pupils

LILONGWE-(MaraviPost)- Malawi’s education rights body, Civil Society Education Coalition (CSEC), this week engaged the Ministry of Finance on tax justice measures wherein revenues collected is channeled to appropriate social sectors, including education.

CSEC engagement with the Treasury is part of the global campaign in which the organization, the Africa Network Campaign for All (ANCEFA) and Action Aid International, are advocating to African leaders to make commitment for quality education enhancement.

The Global Campaign for Education (GCE), with its cooperating partners recently launched the “Call to Action” for increased and sustainable financing to achieve Sustainable Development Goal (SDG) Four campaign.

The campaign intends to remind world leaders and governments to keep the promise to allocate 20% of the national budget to the education sector in developing countries.

The initiative also advocates for tax justice; in this scenario, the call is for Government earnings (through tax revenues), must be properly used in crucial sectors for the wellbeing of local people; such wellbeing includes the education, health, water and sanitation sectors.

Despite the education sector yearly allocation of the lion’s share of Malawi’s national budget, the sector continually grapples with numerous challenges; among these being pupil-teacher ratio, poor infrastructure, and delayed teachers’ salaries.

This is the reason CSEC with its partners, engaged the Treasury to revisit its commitment towards tax justice measures for quality education sector financing.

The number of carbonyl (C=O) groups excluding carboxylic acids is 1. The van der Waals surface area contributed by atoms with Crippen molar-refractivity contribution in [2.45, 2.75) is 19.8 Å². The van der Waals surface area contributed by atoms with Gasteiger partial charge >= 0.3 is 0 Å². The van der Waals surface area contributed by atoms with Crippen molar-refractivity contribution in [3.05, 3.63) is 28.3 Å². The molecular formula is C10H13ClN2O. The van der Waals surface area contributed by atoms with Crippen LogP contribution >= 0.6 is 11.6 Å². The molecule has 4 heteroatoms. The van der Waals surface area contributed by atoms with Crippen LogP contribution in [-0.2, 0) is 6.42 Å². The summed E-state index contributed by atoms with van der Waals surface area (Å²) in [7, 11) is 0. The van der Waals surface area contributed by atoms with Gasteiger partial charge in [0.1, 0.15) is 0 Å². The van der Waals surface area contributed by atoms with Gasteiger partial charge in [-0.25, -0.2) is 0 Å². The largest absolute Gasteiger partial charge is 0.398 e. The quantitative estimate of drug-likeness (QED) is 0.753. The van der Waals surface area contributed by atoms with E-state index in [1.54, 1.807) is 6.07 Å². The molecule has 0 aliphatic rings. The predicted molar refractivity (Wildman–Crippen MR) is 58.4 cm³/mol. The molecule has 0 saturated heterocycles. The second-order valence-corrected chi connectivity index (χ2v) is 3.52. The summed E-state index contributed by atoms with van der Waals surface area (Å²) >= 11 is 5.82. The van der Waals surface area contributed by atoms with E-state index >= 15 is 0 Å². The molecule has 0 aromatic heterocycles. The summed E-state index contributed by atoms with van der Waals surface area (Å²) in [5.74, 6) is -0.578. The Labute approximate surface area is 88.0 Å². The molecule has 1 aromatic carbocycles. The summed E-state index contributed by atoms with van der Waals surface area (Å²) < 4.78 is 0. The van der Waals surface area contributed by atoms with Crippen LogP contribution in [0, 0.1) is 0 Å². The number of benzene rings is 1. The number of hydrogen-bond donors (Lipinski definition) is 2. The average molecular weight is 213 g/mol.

“Malawi’s national budget favors the education sector a lot, but the area still faces numerous challenges, which need to be considered with a critical eye for improvement. We want tax measures in collecting revenues to bring serious investments in education.

“When we talk about tax justice, it is when Government properly uses revenues from the public to finance social programs including education. This encourages people to pay more tax as they value their money in proper usage. Let our leaders invest seriously in education as it holds every nation’s future,” urges Lucky Mbewe, CSEC’s Board Vice Chairpeson.

In his response, Secretary to the Treasury, Ben Botolo, acknowledged that there are gaps in quality education, he nonetheless blamed Malawi’s population growth, which is surpassing public finance expenditures.

Botolo observed that increased fertility rate contributes to population booming, which in turn puts pressure on already minuscule resources.

The Treasury Secretary however, assured the public that Government will make use of revenue collected from the public and make proper use of it.

“Malawians must now revisit their reproduction and consider how many children a family needs to have. The nation needs to have laws to regulate child bearing to at least three per family. This will contain the pressure of population growth.

“The Treasury is therefore committed to provide quality services that must tally with the value for money, which people pay through tax. We will make sure that any penny is accounted for. The education sector will always be Government’s priority number one,” assures Botolo.

In this year’s national budget, the Parliament approved an allocation of 18 percent for the education sector, but teachers’ living conditions, and infrastructures remain poor with students in public schools receiving instruction under trees.

The recent UNESCO Global Education Monitoring Report (GEMR) policy paper, shows that education’s share in total aid declined for six consecutive years.

The report disclosed that aid to education from world’s richest nations dropped from 10% in 2009 to 6.9% in 2015.

The GEMR study has therefore indicated that while developing country partners in Africa made great pledges during the 2014 replenishment, most have not translated the pledges into actual budgets.

: